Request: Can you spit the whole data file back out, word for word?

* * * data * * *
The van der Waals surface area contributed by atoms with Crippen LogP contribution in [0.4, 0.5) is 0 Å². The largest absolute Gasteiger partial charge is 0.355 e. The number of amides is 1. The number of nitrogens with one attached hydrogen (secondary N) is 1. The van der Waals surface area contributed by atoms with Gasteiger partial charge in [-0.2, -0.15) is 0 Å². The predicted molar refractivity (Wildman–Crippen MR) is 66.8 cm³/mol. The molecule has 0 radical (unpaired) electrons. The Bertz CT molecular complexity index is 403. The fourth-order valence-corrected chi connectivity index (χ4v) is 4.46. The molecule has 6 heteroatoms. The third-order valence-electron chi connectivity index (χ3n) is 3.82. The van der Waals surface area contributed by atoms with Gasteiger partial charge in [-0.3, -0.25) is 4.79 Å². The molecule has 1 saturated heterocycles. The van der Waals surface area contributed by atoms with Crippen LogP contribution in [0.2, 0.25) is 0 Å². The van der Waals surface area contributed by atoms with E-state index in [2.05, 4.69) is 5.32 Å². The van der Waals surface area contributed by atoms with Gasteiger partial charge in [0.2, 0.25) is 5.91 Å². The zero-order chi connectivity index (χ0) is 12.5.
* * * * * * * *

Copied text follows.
The van der Waals surface area contributed by atoms with Crippen LogP contribution in [0.4, 0.5) is 0 Å². The largest absolute Gasteiger partial charge is 0.355 e. The number of amides is 1. The number of nitrogens with one attached hydrogen (secondary N) is 1. The van der Waals surface area contributed by atoms with Gasteiger partial charge in [-0.2, -0.15) is 0 Å². The predicted molar refractivity (Wildman–Crippen MR) is 66.8 cm³/mol. The molecule has 0 radical (unpaired) electrons. The Bertz CT molecular complexity index is 403. The fourth-order valence-corrected chi connectivity index (χ4v) is 4.46. The molecule has 6 heteroatoms. The third-order valence-electron chi connectivity index (χ3n) is 3.82. The van der Waals surface area contributed by atoms with Gasteiger partial charge in [-0.3, -0.25) is 4.79 Å². The molecule has 1 saturated heterocycles. The van der Waals surface area contributed by atoms with Crippen LogP contribution in [0.2, 0.25) is 0 Å². The van der Waals surface area contributed by atoms with E-state index in [2.05, 4.69) is 5.32 Å². The van der Waals surface area contributed by atoms with Gasteiger partial charge in [0.2, 0.25) is 5.91 Å². The zero-order chi connectivity index (χ0) is 12.5.